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Dartmouth's BRACE—a BRACE-Let to Improve Computer Security

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David Kotz wearing the BRACE device.

Researchers at Dartmouth College have created a new approach to computer security.

Credit: Eli Burakian

Dartmouth College researchers have created the Bilateral Recurring Authentication Conducted Effortless (BRACE) system, an approach to computer security that continuously authenticates users while they are using a terminal and automatically logs them out when they leave or when someone else steps in to use the terminal.

"In this work, we focused on the de-authentication problem for desktop computers because we were motivated by associated problems faced by healthcare professionals in hospitals," says Dartmouth professor David Kotz.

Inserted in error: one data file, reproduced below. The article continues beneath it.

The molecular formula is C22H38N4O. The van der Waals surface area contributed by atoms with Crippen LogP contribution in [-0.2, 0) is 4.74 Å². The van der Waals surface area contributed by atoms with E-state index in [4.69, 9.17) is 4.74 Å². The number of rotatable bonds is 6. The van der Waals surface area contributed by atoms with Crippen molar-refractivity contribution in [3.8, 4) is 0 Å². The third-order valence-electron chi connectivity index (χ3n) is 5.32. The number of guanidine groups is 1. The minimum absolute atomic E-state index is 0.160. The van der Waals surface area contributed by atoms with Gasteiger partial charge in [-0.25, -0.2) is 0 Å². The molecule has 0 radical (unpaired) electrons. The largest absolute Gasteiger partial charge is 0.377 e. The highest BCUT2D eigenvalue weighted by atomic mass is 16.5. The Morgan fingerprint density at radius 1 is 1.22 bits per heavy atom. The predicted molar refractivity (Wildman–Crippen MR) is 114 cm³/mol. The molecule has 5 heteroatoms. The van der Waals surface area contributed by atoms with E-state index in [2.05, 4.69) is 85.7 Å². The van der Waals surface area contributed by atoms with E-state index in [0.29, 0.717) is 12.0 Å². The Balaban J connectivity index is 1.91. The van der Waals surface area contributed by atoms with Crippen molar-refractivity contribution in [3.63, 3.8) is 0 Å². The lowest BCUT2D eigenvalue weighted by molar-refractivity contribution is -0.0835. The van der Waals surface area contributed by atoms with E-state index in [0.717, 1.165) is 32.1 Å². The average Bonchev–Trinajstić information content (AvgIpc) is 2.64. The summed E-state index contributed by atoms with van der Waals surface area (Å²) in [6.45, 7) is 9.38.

BRACE users wear a bracelet with a built-in accelerometer, gyroscope, and radio on the dominant wrist. "We wanted to develop a method that does not require any hardware modification to existing devices and does not rely on a user's behavior," says Dartmouth researcher Shrirang Mare.

When a user interacts with a computer terminal, the bracelet records the user's wrist movement, processes it, and sends it to the terminal. The terminal then compares the wrist movement with the input it receives from the user via keyboard and mouse and confirms the continued presence of the user only if the input correlates.

During testing, BRACE performed continuous authentication with 85-percent accuracy in verifying the correct user and identified all adversaries within 11 seconds.

"It would be natural to extend BRACE to mobile devices such as smartphones or tablet computers, and we believe this is possible despite some different challenges," Kotz says.

From Dartmouth Now
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